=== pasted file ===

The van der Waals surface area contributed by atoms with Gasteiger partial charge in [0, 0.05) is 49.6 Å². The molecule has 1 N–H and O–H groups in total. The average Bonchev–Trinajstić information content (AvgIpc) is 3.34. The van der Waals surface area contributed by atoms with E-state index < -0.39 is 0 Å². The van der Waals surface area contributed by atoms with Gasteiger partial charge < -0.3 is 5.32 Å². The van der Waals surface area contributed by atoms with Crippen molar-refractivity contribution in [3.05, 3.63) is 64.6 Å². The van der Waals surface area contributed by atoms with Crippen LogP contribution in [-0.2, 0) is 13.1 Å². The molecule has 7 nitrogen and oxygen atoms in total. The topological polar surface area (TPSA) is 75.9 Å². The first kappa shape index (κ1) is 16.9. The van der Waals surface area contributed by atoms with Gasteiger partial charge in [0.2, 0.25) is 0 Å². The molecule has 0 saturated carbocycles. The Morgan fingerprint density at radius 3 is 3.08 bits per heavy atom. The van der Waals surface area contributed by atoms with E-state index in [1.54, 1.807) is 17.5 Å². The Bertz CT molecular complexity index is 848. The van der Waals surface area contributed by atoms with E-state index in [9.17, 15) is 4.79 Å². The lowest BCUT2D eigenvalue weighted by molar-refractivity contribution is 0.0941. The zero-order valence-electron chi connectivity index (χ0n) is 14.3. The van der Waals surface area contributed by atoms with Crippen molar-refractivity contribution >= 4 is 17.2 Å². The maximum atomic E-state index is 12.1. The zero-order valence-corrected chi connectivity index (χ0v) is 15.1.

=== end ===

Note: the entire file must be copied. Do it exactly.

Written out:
The van der Waals surface area contributed by atoms with Gasteiger partial charge in [0, 0.05) is 49.6 Å². The molecule has 1 N–H and O–H groups in total. The average Bonchev–Trinajstić information content (AvgIpc) is 3.34. The van der Waals surface area contributed by atoms with E-state index < -0.39 is 0 Å². The van der Waals surface area contributed by atoms with Gasteiger partial charge < -0.3 is 5.32 Å². The van der Waals surface area contributed by atoms with Crippen molar-refractivity contribution in [3.05, 3.63) is 64.6 Å². The van der Waals surface area contributed by atoms with Crippen LogP contribution in [-0.2, 0) is 13.1 Å². The molecule has 7 nitrogen and oxygen atoms in total. The topological polar surface area (TPSA) is 75.9 Å². The first kappa shape index (κ1) is 16.9. The van der Waals surface area contributed by atoms with Gasteiger partial charge in [0.2, 0.25) is 0 Å². The molecule has 0 saturated carbocycles. The Morgan fingerprint density at radius 3 is 3.08 bits per heavy atom. The van der Waals surface area contributed by atoms with E-state index in [1.54, 1.807) is 17.5 Å². The Bertz CT molecular complexity index is 848. The van der Waals surface area contributed by atoms with E-state index in [9.17, 15) is 4.79 Å². The lowest BCUT2D eigenvalue weighted by molar-refractivity contribution is 0.0941. The zero-order valence-electron chi connectivity index (χ0n) is 14.3. The van der Waals surface area contributed by atoms with Crippen molar-refractivity contribution >= 4 is 17.2 Å². The maximum atomic E-state index is 12.1. The zero-order valence-corrected chi connectivity index (χ0v) is 15.1.